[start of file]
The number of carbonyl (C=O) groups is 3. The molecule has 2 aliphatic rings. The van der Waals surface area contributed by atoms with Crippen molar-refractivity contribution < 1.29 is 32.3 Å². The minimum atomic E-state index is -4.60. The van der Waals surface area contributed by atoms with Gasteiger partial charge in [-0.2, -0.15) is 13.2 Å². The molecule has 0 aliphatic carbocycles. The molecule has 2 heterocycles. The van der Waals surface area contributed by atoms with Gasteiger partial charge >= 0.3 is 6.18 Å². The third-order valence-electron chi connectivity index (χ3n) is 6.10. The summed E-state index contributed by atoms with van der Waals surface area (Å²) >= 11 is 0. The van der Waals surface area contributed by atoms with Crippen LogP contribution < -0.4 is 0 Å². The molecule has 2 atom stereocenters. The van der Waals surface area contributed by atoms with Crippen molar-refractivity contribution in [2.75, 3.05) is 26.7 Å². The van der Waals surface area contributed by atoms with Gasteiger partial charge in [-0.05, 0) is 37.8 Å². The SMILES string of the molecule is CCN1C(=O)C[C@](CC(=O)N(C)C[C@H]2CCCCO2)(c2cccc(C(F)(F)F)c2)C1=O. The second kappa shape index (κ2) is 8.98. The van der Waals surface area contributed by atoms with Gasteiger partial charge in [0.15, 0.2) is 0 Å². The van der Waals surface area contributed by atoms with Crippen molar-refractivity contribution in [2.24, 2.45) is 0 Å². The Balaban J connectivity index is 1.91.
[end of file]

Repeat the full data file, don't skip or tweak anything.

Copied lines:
The number of carbonyl (C=O) groups is 3. The molecule has 2 aliphatic rings. The van der Waals surface area contributed by atoms with Crippen molar-refractivity contribution < 1.29 is 32.3 Å². The minimum atomic E-state index is -4.60. The van der Waals surface area contributed by atoms with Gasteiger partial charge in [-0.2, -0.15) is 13.2 Å². The molecule has 0 aliphatic carbocycles. The molecule has 2 heterocycles. The van der Waals surface area contributed by atoms with Gasteiger partial charge >= 0.3 is 6.18 Å². The third-order valence-electron chi connectivity index (χ3n) is 6.10. The summed E-state index contributed by atoms with van der Waals surface area (Å²) >= 11 is 0. The van der Waals surface area contributed by atoms with Crippen LogP contribution < -0.4 is 0 Å². The molecule has 2 atom stereocenters. The van der Waals surface area contributed by atoms with Crippen molar-refractivity contribution in [2.75, 3.05) is 26.7 Å². The van der Waals surface area contributed by atoms with Gasteiger partial charge in [-0.05, 0) is 37.8 Å². The SMILES string of the molecule is CCN1C(=O)C[C@](CC(=O)N(C)C[C@H]2CCCCO2)(c2cccc(C(F)(F)F)c2)C1=O. The second kappa shape index (κ2) is 8.98. The van der Waals surface area contributed by atoms with Gasteiger partial charge in [0.15, 0.2) is 0 Å². The van der Waals surface area contributed by atoms with Crippen molar-refractivity contribution in [2.24, 2.45) is 0 Å². The Balaban J connectivity index is 1.91.